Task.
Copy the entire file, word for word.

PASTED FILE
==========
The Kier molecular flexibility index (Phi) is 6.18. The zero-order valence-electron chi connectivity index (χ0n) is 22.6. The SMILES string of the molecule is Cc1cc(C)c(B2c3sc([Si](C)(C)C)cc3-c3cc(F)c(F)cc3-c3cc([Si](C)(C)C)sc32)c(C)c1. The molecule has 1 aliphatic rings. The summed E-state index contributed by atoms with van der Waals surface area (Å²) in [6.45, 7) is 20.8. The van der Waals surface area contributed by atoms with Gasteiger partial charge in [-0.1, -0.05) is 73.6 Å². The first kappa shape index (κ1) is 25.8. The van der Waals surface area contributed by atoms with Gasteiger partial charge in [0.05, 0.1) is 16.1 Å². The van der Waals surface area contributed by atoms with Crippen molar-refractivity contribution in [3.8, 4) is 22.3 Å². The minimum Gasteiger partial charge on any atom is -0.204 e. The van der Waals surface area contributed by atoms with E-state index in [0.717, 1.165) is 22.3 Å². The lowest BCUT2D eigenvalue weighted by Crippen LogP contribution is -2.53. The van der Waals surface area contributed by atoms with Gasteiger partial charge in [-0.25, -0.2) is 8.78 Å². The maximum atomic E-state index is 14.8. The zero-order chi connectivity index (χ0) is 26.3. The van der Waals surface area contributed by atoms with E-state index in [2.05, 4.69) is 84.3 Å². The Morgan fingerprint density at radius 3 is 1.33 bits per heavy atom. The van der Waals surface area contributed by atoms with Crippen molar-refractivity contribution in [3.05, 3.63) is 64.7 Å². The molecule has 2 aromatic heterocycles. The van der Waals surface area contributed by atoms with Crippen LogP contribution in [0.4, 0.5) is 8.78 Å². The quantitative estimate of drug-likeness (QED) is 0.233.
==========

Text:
The Kier molecular flexibility index (Phi) is 6.18. The zero-order valence-electron chi connectivity index (χ0n) is 22.6. The SMILES string of the molecule is Cc1cc(C)c(B2c3sc([Si](C)(C)C)cc3-c3cc(F)c(F)cc3-c3cc([Si](C)(C)C)sc32)c(C)c1. The molecule has 1 aliphatic rings. The summed E-state index contributed by atoms with van der Waals surface area (Å²) in [6.45, 7) is 20.8. The van der Waals surface area contributed by atoms with Gasteiger partial charge in [-0.1, -0.05) is 73.6 Å². The first kappa shape index (κ1) is 25.8. The van der Waals surface area contributed by atoms with Gasteiger partial charge in [0.05, 0.1) is 16.1 Å². The van der Waals surface area contributed by atoms with Crippen molar-refractivity contribution in [3.8, 4) is 22.3 Å². The minimum Gasteiger partial charge on any atom is -0.204 e. The van der Waals surface area contributed by atoms with E-state index in [0.717, 1.165) is 22.3 Å². The lowest BCUT2D eigenvalue weighted by Crippen LogP contribution is -2.53. The van der Waals surface area contributed by atoms with Gasteiger partial charge in [-0.25, -0.2) is 8.78 Å². The maximum atomic E-state index is 14.8. The zero-order chi connectivity index (χ0) is 26.3. The van der Waals surface area contributed by atoms with E-state index in [2.05, 4.69) is 84.3 Å². The Morgan fingerprint density at radius 3 is 1.33 bits per heavy atom. The van der Waals surface area contributed by atoms with Crippen molar-refractivity contribution in [3.05, 3.63) is 64.7 Å². The molecule has 2 aromatic heterocycles. The van der Waals surface area contributed by atoms with Crippen LogP contribution in [0.4, 0.5) is 8.78 Å². The quantitative estimate of drug-likeness (QED) is 0.233.